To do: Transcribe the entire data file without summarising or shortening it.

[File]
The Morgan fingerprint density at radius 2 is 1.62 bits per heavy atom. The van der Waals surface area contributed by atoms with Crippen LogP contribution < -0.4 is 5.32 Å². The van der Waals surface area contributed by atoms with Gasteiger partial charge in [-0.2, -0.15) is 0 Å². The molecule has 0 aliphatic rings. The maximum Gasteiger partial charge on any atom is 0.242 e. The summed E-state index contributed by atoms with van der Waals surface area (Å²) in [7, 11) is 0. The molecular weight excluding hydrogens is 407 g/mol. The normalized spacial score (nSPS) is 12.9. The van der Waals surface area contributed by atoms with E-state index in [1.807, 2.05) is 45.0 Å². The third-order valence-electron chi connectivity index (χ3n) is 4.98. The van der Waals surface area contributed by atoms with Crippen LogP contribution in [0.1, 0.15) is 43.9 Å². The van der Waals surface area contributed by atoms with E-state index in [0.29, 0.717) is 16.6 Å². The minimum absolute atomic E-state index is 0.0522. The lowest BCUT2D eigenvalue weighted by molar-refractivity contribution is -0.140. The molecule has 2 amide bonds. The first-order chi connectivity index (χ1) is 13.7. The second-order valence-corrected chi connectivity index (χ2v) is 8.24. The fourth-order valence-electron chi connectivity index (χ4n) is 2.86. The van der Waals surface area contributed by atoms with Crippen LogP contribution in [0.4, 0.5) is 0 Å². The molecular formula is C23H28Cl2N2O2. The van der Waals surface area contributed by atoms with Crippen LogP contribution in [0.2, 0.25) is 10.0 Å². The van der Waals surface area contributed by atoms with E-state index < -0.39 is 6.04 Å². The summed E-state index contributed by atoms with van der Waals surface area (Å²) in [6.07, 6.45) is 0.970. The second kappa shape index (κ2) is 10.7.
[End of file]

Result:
The Morgan fingerprint density at radius 2 is 1.62 bits per heavy atom. The van der Waals surface area contributed by atoms with Crippen LogP contribution < -0.4 is 5.32 Å². The van der Waals surface area contributed by atoms with Gasteiger partial charge in [-0.2, -0.15) is 0 Å². The molecule has 0 aliphatic rings. The maximum Gasteiger partial charge on any atom is 0.242 e. The summed E-state index contributed by atoms with van der Waals surface area (Å²) in [7, 11) is 0. The molecular weight excluding hydrogens is 407 g/mol. The normalized spacial score (nSPS) is 12.9. The van der Waals surface area contributed by atoms with E-state index in [1.807, 2.05) is 45.0 Å². The third-order valence-electron chi connectivity index (χ3n) is 4.98. The van der Waals surface area contributed by atoms with Crippen LogP contribution in [0.1, 0.15) is 43.9 Å². The van der Waals surface area contributed by atoms with E-state index in [0.29, 0.717) is 16.6 Å². The minimum absolute atomic E-state index is 0.0522. The lowest BCUT2D eigenvalue weighted by molar-refractivity contribution is -0.140. The molecule has 2 amide bonds. The first-order chi connectivity index (χ1) is 13.7. The second-order valence-corrected chi connectivity index (χ2v) is 8.24. The fourth-order valence-electron chi connectivity index (χ4n) is 2.86. The van der Waals surface area contributed by atoms with Crippen LogP contribution in [0.4, 0.5) is 0 Å². The molecular formula is C23H28Cl2N2O2. The van der Waals surface area contributed by atoms with Crippen LogP contribution in [0.2, 0.25) is 10.0 Å². The van der Waals surface area contributed by atoms with E-state index < -0.39 is 6.04 Å². The summed E-state index contributed by atoms with van der Waals surface area (Å²) in [6.07, 6.45) is 0.970. The second kappa shape index (κ2) is 10.7.